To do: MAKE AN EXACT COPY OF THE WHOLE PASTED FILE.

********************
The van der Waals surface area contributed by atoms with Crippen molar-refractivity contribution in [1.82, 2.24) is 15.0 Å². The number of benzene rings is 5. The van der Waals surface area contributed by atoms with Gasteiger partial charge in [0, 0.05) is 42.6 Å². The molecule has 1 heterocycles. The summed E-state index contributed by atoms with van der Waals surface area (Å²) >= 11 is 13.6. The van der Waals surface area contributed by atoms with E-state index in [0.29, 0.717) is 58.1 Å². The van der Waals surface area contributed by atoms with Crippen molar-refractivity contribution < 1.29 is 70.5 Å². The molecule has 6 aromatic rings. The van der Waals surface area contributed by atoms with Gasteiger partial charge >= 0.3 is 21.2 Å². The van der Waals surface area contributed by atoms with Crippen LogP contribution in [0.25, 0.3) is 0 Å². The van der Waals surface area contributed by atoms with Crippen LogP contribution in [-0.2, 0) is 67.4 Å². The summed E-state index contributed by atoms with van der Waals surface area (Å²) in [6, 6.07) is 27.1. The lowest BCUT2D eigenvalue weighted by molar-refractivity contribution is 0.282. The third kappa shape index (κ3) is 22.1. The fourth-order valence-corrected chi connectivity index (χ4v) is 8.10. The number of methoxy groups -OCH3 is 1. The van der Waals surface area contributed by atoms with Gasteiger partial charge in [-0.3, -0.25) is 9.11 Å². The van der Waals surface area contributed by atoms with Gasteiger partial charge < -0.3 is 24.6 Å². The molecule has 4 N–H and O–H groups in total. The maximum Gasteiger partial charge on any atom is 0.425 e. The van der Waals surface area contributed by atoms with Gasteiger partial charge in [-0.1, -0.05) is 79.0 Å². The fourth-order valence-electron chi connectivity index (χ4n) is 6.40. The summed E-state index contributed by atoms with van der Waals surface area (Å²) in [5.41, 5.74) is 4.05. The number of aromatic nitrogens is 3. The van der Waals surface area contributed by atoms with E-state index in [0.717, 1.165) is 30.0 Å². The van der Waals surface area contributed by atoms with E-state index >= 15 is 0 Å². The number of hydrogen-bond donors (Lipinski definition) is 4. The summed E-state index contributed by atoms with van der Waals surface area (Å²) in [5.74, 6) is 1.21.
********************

The van der Waals surface area contributed by atoms with Crippen molar-refractivity contribution in [1.82, 2.24) is 15.0 Å². The number of benzene rings is 5. The van der Waals surface area contributed by atoms with Gasteiger partial charge in [0, 0.05) is 42.6 Å². The molecule has 1 heterocycles. The summed E-state index contributed by atoms with van der Waals surface area (Å²) >= 11 is 13.6. The van der Waals surface area contributed by atoms with E-state index in [0.29, 0.717) is 58.1 Å². The van der Waals surface area contributed by atoms with Crippen molar-refractivity contribution < 1.29 is 70.5 Å². The molecule has 6 aromatic rings. The van der Waals surface area contributed by atoms with Gasteiger partial charge >= 0.3 is 21.2 Å². The van der Waals surface area contributed by atoms with Crippen LogP contribution in [0.25, 0.3) is 0 Å². The van der Waals surface area contributed by atoms with Crippen LogP contribution in [-0.2, 0) is 67.4 Å². The summed E-state index contributed by atoms with van der Waals surface area (Å²) in [6, 6.07) is 27.1. The lowest BCUT2D eigenvalue weighted by molar-refractivity contribution is 0.282. The third kappa shape index (κ3) is 22.1. The fourth-order valence-corrected chi connectivity index (χ4v) is 8.10. The number of methoxy groups -OCH3 is 1. The van der Waals surface area contributed by atoms with Gasteiger partial charge in [-0.3, -0.25) is 9.11 Å². The van der Waals surface area contributed by atoms with Gasteiger partial charge < -0.3 is 24.6 Å². The molecule has 4 N–H and O–H groups in total. The maximum Gasteiger partial charge on any atom is 0.425 e. The van der Waals surface area contributed by atoms with Gasteiger partial charge in [-0.1, -0.05) is 79.0 Å². The fourth-order valence-electron chi connectivity index (χ4n) is 6.40. The summed E-state index contributed by atoms with van der Waals surface area (Å²) in [5.41, 5.74) is 4.05. The number of aromatic nitrogens is 3. The van der Waals surface area contributed by atoms with E-state index in [0.717, 1.165) is 30.0 Å². The van der Waals surface area contributed by atoms with E-state index >= 15 is 0 Å². The number of hydrogen-bond donors (Lipinski definition) is 4. The summed E-state index contributed by atoms with van der Waals surface area (Å²) in [5.74, 6) is 1.21.